Slip Model

In Figure 13.5 the best-fitting combined-data inversion result is compared to double-difference relocated aftershocks (Hardebeck personal communication, 2004). The slip model shows an asperity located close to the hypocenter and another in the 12 to 5 km depth range about 20 km to the NW. The two deep patches of slip are well constrained by the seismic waveform and GPS data. The slip shallower than 5 km improves the fit to the GPS data, but is not well resolved.

Aftershocks tend to locate along the edges of the large slip patches in areas where the shear stress increased due to the fault rupture.

Figure 13.5: Smoothed slip distribution obtained from simultaneous inversion of seismic waveform and GPS data. The two deep asperities (5-12 km depth) are well constrained.
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As shown in Figure 13.6 the kinematic slip model results in a very good level of fit to the seismic waveform data. The fit to the GPS data (Figure 13.4) is also good.

A surprising result is the NW rupture directivity. The directivity is well constrained by the regional seismic data. Inspection of the waveforms at the PKD and SMM stations (Figure 13.6) reveals significant differences in S-wave pulse width and amplitude that can only be explained by a NW propagating rupture. GPS data and InSar inversion results (Ingrid Johanson, personal communication, 2005) similarly support the result that most of the mainshock slip was located NW of the epicenter. Interestingly strong motion stations to the SE have the largest peak values suggesting a component of SE-ward directivity (Shakel et al., 2005) that is not seen by the regional seismic waveform and the geodetic data sets. It is possible that the elevated strong ground motions SE of the epicenter are due to unaccounted for source process, and/or amplification effects due to the three-dimensional velocity structure of the San Andreas fault in this region (e.g. Michael and Eberhart-Phillips, 1991; Eberhart-Phillips and Michael, 1993). Our ongoing work is investigating both possibilities.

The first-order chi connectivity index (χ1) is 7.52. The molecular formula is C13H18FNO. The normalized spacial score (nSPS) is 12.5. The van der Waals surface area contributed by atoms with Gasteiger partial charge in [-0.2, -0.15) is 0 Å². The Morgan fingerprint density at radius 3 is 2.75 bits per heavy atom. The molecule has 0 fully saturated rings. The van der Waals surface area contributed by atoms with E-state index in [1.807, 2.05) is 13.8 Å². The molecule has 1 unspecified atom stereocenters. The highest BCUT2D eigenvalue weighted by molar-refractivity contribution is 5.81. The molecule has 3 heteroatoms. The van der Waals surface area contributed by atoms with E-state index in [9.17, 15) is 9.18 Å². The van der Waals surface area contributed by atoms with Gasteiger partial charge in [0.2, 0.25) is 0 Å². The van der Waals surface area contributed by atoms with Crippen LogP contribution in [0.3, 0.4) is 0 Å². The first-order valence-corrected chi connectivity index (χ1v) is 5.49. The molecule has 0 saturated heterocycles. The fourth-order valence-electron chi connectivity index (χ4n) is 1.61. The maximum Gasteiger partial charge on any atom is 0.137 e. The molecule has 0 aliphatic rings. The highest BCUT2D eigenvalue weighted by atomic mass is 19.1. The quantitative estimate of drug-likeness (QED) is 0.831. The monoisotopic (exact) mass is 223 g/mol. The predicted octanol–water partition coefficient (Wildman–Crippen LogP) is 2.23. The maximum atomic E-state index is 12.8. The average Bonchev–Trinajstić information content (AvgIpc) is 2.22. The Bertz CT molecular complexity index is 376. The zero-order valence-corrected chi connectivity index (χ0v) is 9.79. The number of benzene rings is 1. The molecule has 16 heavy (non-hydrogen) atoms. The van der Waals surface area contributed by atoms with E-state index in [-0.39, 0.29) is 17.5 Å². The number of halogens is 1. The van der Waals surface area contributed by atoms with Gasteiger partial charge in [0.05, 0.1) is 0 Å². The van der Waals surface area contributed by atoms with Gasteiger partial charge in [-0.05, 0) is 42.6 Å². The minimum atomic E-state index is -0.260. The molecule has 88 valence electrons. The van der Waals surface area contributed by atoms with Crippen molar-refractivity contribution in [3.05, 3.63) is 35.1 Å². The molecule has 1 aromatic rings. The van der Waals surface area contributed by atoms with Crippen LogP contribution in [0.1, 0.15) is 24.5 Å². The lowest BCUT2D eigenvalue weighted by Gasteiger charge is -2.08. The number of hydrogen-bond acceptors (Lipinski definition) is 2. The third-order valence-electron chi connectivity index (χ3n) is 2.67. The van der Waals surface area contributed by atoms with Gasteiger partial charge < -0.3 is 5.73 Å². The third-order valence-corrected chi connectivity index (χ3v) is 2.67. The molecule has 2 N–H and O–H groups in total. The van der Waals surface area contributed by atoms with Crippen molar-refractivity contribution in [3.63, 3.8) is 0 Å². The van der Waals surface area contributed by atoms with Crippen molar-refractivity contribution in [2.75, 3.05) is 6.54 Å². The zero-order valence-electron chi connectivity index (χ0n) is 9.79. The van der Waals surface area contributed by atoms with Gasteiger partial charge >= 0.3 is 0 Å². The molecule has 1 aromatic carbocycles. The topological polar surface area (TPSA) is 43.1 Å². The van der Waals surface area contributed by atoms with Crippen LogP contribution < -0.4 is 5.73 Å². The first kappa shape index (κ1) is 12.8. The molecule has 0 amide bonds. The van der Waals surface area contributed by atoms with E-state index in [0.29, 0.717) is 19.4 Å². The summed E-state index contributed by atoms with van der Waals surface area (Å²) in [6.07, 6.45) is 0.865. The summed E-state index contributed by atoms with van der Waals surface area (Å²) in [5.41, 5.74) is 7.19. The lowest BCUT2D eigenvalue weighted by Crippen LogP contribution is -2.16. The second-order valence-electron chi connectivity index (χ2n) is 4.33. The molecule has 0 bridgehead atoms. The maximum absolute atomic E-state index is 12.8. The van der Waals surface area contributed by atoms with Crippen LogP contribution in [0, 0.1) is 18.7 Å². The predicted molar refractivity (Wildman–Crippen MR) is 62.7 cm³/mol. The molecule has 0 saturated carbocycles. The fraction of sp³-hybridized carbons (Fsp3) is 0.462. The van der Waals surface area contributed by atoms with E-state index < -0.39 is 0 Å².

The slip in 2004 fills in the Parkfield segment that ruptured in 1934 and 1966, and therefore on this level the 2004 event is a typical repeat in the sequence of moderate Parkfield earthquakes. The 2004 rupture differs significantly however in that it nucleated at the SE end of the segment rupturing NW, while the two earlier events nucleated at the NW end rupturing SE (Bakun and McEvilly, 1979). This difference indicates that the actual triggering mechanism is very complex, and presently poorly understood. The 2004 event was possibly affected by a series of small events (M4-5) between 1992 to 1994, as well as the stress change caused by the nearby Mw6 Coalinga earthquake (Toda and Stein, 2002).

Figure 13.6: Observed (black) and predicted (red) displacement waveforms. The predicted waveforms are for the slip model shown in Figure 13.5
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